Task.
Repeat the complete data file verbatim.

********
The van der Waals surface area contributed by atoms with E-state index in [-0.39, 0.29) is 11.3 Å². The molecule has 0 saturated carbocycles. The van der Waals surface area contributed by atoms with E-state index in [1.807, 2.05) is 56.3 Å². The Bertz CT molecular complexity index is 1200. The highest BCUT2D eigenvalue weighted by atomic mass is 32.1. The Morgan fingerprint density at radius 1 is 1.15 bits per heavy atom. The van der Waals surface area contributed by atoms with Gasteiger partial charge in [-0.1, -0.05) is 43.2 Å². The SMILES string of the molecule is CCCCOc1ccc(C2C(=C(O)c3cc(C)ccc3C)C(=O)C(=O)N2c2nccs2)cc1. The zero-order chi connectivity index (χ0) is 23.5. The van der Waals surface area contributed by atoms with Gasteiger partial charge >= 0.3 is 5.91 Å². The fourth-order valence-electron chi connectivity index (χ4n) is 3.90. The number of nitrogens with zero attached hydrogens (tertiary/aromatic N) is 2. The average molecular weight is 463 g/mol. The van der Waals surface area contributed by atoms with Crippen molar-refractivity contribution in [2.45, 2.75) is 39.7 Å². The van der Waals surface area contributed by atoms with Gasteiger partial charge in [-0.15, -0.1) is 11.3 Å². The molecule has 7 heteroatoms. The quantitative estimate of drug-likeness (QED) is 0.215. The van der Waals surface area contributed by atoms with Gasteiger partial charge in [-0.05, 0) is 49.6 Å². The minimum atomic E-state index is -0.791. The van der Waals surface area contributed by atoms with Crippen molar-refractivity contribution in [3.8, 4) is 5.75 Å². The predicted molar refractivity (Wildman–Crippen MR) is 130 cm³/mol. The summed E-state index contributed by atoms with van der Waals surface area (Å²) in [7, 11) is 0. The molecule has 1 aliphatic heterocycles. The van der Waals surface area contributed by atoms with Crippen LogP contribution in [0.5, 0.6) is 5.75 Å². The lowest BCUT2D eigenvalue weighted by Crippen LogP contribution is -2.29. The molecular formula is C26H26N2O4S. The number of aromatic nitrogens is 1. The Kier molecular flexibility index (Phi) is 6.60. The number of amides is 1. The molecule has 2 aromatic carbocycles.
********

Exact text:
The van der Waals surface area contributed by atoms with E-state index in [-0.39, 0.29) is 11.3 Å². The molecule has 0 saturated carbocycles. The van der Waals surface area contributed by atoms with E-state index in [1.807, 2.05) is 56.3 Å². The Bertz CT molecular complexity index is 1200. The highest BCUT2D eigenvalue weighted by atomic mass is 32.1. The Morgan fingerprint density at radius 1 is 1.15 bits per heavy atom. The van der Waals surface area contributed by atoms with Gasteiger partial charge in [-0.1, -0.05) is 43.2 Å². The SMILES string of the molecule is CCCCOc1ccc(C2C(=C(O)c3cc(C)ccc3C)C(=O)C(=O)N2c2nccs2)cc1. The zero-order chi connectivity index (χ0) is 23.5. The van der Waals surface area contributed by atoms with Gasteiger partial charge >= 0.3 is 5.91 Å². The fourth-order valence-electron chi connectivity index (χ4n) is 3.90. The number of nitrogens with zero attached hydrogens (tertiary/aromatic N) is 2. The average molecular weight is 463 g/mol. The van der Waals surface area contributed by atoms with Crippen molar-refractivity contribution in [2.45, 2.75) is 39.7 Å². The van der Waals surface area contributed by atoms with Gasteiger partial charge in [-0.15, -0.1) is 11.3 Å². The molecule has 7 heteroatoms. The quantitative estimate of drug-likeness (QED) is 0.215. The van der Waals surface area contributed by atoms with Gasteiger partial charge in [-0.05, 0) is 49.6 Å². The minimum atomic E-state index is -0.791. The van der Waals surface area contributed by atoms with Crippen molar-refractivity contribution in [3.8, 4) is 5.75 Å². The predicted molar refractivity (Wildman–Crippen MR) is 130 cm³/mol. The summed E-state index contributed by atoms with van der Waals surface area (Å²) in [7, 11) is 0. The molecule has 1 aliphatic heterocycles. The van der Waals surface area contributed by atoms with Crippen LogP contribution in [0.5, 0.6) is 5.75 Å². The lowest BCUT2D eigenvalue weighted by Crippen LogP contribution is -2.29. The molecular formula is C26H26N2O4S. The number of aromatic nitrogens is 1. The Kier molecular flexibility index (Phi) is 6.60. The number of amides is 1. The molecule has 2 aromatic carbocycles.